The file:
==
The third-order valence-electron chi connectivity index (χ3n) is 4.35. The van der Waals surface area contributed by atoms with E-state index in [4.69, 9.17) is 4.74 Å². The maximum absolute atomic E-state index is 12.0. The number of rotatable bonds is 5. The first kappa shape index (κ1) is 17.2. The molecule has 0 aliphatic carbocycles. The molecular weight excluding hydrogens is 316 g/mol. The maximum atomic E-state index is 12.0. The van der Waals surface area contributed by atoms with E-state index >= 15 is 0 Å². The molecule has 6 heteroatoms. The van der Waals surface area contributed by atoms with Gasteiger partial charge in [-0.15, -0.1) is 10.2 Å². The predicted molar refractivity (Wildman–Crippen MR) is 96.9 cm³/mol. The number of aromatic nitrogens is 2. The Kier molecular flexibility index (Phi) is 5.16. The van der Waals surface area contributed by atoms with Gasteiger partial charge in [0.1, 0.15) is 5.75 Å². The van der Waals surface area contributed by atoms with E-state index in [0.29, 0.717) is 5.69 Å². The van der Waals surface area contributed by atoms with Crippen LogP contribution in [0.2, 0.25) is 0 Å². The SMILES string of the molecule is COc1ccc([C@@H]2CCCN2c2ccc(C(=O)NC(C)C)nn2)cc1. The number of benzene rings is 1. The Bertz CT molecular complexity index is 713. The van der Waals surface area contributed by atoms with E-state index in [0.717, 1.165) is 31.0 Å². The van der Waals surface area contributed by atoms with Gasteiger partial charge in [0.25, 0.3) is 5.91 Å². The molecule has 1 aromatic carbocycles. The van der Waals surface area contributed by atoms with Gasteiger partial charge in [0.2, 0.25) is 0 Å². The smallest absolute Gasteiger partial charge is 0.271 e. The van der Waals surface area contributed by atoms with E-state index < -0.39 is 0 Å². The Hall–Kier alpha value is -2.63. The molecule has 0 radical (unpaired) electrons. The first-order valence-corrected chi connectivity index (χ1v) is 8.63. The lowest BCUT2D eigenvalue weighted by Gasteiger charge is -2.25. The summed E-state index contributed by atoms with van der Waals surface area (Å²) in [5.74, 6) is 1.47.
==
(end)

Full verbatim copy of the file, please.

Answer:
The third-order valence-electron chi connectivity index (χ3n) is 4.35. The van der Waals surface area contributed by atoms with E-state index in [4.69, 9.17) is 4.74 Å². The maximum absolute atomic E-state index is 12.0. The number of rotatable bonds is 5. The first kappa shape index (κ1) is 17.2. The molecule has 0 aliphatic carbocycles. The molecular weight excluding hydrogens is 316 g/mol. The maximum atomic E-state index is 12.0. The van der Waals surface area contributed by atoms with E-state index >= 15 is 0 Å². The molecule has 6 heteroatoms. The van der Waals surface area contributed by atoms with Gasteiger partial charge in [-0.15, -0.1) is 10.2 Å². The predicted molar refractivity (Wildman–Crippen MR) is 96.9 cm³/mol. The number of aromatic nitrogens is 2. The Kier molecular flexibility index (Phi) is 5.16. The van der Waals surface area contributed by atoms with Gasteiger partial charge in [0.1, 0.15) is 5.75 Å². The van der Waals surface area contributed by atoms with E-state index in [0.29, 0.717) is 5.69 Å². The van der Waals surface area contributed by atoms with Crippen LogP contribution in [0.2, 0.25) is 0 Å². The SMILES string of the molecule is COc1ccc([C@@H]2CCCN2c2ccc(C(=O)NC(C)C)nn2)cc1. The number of benzene rings is 1. The Bertz CT molecular complexity index is 713. The van der Waals surface area contributed by atoms with E-state index in [0.717, 1.165) is 31.0 Å². The van der Waals surface area contributed by atoms with Gasteiger partial charge in [0.25, 0.3) is 5.91 Å². The molecule has 1 aromatic carbocycles. The van der Waals surface area contributed by atoms with Gasteiger partial charge in [0.2, 0.25) is 0 Å². The smallest absolute Gasteiger partial charge is 0.271 e. The van der Waals surface area contributed by atoms with E-state index < -0.39 is 0 Å². The Hall–Kier alpha value is -2.63. The molecule has 0 radical (unpaired) electrons. The first-order valence-corrected chi connectivity index (χ1v) is 8.63. The lowest BCUT2D eigenvalue weighted by Gasteiger charge is -2.25. The summed E-state index contributed by atoms with van der Waals surface area (Å²) in [5.74, 6) is 1.47.